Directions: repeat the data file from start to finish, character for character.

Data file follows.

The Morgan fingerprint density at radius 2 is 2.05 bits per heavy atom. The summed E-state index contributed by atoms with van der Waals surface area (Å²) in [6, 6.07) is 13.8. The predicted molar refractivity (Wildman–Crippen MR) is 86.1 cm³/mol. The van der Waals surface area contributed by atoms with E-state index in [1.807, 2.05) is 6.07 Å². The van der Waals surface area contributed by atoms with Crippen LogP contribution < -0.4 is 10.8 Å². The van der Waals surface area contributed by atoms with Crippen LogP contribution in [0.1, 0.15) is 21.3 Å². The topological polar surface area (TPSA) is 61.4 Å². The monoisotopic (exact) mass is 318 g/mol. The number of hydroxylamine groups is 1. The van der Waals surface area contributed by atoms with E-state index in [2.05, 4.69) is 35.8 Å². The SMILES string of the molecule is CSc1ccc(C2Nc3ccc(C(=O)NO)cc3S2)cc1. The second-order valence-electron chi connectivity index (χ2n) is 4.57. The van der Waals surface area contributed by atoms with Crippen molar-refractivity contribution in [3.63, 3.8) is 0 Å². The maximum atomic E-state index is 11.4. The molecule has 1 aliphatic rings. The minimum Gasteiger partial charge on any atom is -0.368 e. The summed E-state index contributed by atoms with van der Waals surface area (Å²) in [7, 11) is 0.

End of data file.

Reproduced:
The Morgan fingerprint density at radius 2 is 2.05 bits per heavy atom. The summed E-state index contributed by atoms with van der Waals surface area (Å²) in [6, 6.07) is 13.8. The predicted molar refractivity (Wildman–Crippen MR) is 86.1 cm³/mol. The van der Waals surface area contributed by atoms with E-state index in [1.807, 2.05) is 6.07 Å². The van der Waals surface area contributed by atoms with Crippen LogP contribution < -0.4 is 10.8 Å². The van der Waals surface area contributed by atoms with Crippen LogP contribution in [0.1, 0.15) is 21.3 Å². The topological polar surface area (TPSA) is 61.4 Å². The monoisotopic (exact) mass is 318 g/mol. The number of hydroxylamine groups is 1. The van der Waals surface area contributed by atoms with E-state index in [2.05, 4.69) is 35.8 Å². The SMILES string of the molecule is CSc1ccc(C2Nc3ccc(C(=O)NO)cc3S2)cc1. The second-order valence-electron chi connectivity index (χ2n) is 4.57. The van der Waals surface area contributed by atoms with Crippen molar-refractivity contribution in [3.63, 3.8) is 0 Å². The maximum atomic E-state index is 11.4. The molecule has 1 aliphatic rings. The minimum Gasteiger partial charge on any atom is -0.368 e. The summed E-state index contributed by atoms with van der Waals surface area (Å²) in [7, 11) is 0.